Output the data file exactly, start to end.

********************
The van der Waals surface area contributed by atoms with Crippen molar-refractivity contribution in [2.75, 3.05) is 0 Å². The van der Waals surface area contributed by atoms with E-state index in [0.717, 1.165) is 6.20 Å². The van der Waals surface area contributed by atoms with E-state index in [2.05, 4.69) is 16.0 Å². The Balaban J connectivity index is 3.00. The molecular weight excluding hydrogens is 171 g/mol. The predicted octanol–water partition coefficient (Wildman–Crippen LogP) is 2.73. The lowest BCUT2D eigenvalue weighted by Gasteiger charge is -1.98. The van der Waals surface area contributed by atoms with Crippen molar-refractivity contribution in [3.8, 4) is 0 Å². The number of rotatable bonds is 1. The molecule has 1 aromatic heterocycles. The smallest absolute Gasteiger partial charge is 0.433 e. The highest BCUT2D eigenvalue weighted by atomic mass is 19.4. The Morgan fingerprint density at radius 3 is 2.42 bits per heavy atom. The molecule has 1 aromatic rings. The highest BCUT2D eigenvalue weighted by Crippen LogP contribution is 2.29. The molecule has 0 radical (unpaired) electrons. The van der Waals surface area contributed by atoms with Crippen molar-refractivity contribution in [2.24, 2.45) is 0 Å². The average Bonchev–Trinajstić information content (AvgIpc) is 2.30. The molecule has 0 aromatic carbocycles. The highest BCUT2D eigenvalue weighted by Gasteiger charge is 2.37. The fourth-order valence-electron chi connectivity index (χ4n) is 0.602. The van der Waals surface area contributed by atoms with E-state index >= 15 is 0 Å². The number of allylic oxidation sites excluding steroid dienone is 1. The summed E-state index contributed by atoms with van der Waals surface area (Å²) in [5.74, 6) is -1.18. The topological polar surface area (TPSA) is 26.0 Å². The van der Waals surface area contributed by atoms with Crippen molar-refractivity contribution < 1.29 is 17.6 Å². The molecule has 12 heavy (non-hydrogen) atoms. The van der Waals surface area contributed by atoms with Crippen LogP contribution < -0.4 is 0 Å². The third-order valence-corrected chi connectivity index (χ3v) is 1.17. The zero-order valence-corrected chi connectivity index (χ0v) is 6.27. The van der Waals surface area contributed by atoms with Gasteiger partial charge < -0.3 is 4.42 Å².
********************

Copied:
The van der Waals surface area contributed by atoms with Crippen molar-refractivity contribution in [2.75, 3.05) is 0 Å². The van der Waals surface area contributed by atoms with E-state index in [0.717, 1.165) is 6.20 Å². The van der Waals surface area contributed by atoms with E-state index in [2.05, 4.69) is 16.0 Å². The Balaban J connectivity index is 3.00. The molecular weight excluding hydrogens is 171 g/mol. The predicted octanol–water partition coefficient (Wildman–Crippen LogP) is 2.73. The lowest BCUT2D eigenvalue weighted by Gasteiger charge is -1.98. The van der Waals surface area contributed by atoms with Crippen molar-refractivity contribution in [3.8, 4) is 0 Å². The number of rotatable bonds is 1. The molecule has 1 aromatic heterocycles. The smallest absolute Gasteiger partial charge is 0.433 e. The highest BCUT2D eigenvalue weighted by atomic mass is 19.4. The Morgan fingerprint density at radius 3 is 2.42 bits per heavy atom. The molecule has 1 aromatic rings. The highest BCUT2D eigenvalue weighted by Crippen LogP contribution is 2.29. The molecule has 0 radical (unpaired) electrons. The van der Waals surface area contributed by atoms with Crippen molar-refractivity contribution in [2.24, 2.45) is 0 Å². The average Bonchev–Trinajstić information content (AvgIpc) is 2.30. The molecule has 0 aromatic carbocycles. The highest BCUT2D eigenvalue weighted by Gasteiger charge is 2.37. The fourth-order valence-electron chi connectivity index (χ4n) is 0.602. The van der Waals surface area contributed by atoms with E-state index >= 15 is 0 Å². The number of allylic oxidation sites excluding steroid dienone is 1. The summed E-state index contributed by atoms with van der Waals surface area (Å²) in [5.74, 6) is -1.18. The topological polar surface area (TPSA) is 26.0 Å². The van der Waals surface area contributed by atoms with Crippen molar-refractivity contribution < 1.29 is 17.6 Å². The molecule has 12 heavy (non-hydrogen) atoms. The van der Waals surface area contributed by atoms with Crippen LogP contribution < -0.4 is 0 Å². The third-order valence-corrected chi connectivity index (χ3v) is 1.17. The zero-order valence-corrected chi connectivity index (χ0v) is 6.27. The van der Waals surface area contributed by atoms with Gasteiger partial charge < -0.3 is 4.42 Å².